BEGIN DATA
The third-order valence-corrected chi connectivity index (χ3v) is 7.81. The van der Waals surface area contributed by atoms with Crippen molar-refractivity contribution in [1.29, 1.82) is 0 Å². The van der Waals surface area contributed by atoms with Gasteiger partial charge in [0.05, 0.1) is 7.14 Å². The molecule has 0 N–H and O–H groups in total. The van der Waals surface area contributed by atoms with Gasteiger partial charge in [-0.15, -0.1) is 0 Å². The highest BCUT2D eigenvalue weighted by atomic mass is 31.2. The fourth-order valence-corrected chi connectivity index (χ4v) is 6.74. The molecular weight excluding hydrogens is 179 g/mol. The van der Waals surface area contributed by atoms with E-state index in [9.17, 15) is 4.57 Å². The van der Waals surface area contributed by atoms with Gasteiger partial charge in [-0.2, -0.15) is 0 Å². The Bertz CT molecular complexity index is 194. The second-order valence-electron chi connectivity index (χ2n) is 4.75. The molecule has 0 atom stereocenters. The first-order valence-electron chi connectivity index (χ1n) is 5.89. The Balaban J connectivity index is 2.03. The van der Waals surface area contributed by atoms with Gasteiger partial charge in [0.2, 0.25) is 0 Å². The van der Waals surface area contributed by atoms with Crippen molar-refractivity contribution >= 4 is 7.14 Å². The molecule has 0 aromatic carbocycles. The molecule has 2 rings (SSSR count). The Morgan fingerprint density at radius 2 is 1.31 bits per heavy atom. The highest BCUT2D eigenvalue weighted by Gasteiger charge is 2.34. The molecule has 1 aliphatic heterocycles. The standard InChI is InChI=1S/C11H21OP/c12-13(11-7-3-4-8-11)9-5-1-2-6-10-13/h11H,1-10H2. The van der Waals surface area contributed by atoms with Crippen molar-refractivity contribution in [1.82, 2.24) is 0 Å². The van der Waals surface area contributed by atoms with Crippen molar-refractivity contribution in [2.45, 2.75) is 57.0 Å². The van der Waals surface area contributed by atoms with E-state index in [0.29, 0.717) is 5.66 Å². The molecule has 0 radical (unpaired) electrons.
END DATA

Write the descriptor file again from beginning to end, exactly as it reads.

The third-order valence-corrected chi connectivity index (χ3v) is 7.81. The van der Waals surface area contributed by atoms with Crippen molar-refractivity contribution in [1.29, 1.82) is 0 Å². The van der Waals surface area contributed by atoms with Gasteiger partial charge in [0.05, 0.1) is 7.14 Å². The molecule has 0 N–H and O–H groups in total. The van der Waals surface area contributed by atoms with Gasteiger partial charge in [-0.15, -0.1) is 0 Å². The highest BCUT2D eigenvalue weighted by atomic mass is 31.2. The fourth-order valence-corrected chi connectivity index (χ4v) is 6.74. The molecular weight excluding hydrogens is 179 g/mol. The van der Waals surface area contributed by atoms with E-state index in [9.17, 15) is 4.57 Å². The van der Waals surface area contributed by atoms with Gasteiger partial charge in [-0.2, -0.15) is 0 Å². The Bertz CT molecular complexity index is 194. The second-order valence-electron chi connectivity index (χ2n) is 4.75. The molecule has 0 atom stereocenters. The first-order valence-electron chi connectivity index (χ1n) is 5.89. The Balaban J connectivity index is 2.03. The van der Waals surface area contributed by atoms with Gasteiger partial charge in [0.2, 0.25) is 0 Å². The van der Waals surface area contributed by atoms with Crippen molar-refractivity contribution >= 4 is 7.14 Å². The molecule has 0 aromatic carbocycles. The molecule has 2 rings (SSSR count). The Morgan fingerprint density at radius 2 is 1.31 bits per heavy atom. The highest BCUT2D eigenvalue weighted by Gasteiger charge is 2.34. The molecule has 1 aliphatic heterocycles. The standard InChI is InChI=1S/C11H21OP/c12-13(11-7-3-4-8-11)9-5-1-2-6-10-13/h11H,1-10H2. The van der Waals surface area contributed by atoms with Crippen molar-refractivity contribution in [1.82, 2.24) is 0 Å². The van der Waals surface area contributed by atoms with Crippen molar-refractivity contribution in [2.45, 2.75) is 57.0 Å². The van der Waals surface area contributed by atoms with E-state index in [0.29, 0.717) is 5.66 Å². The molecule has 0 radical (unpaired) electrons.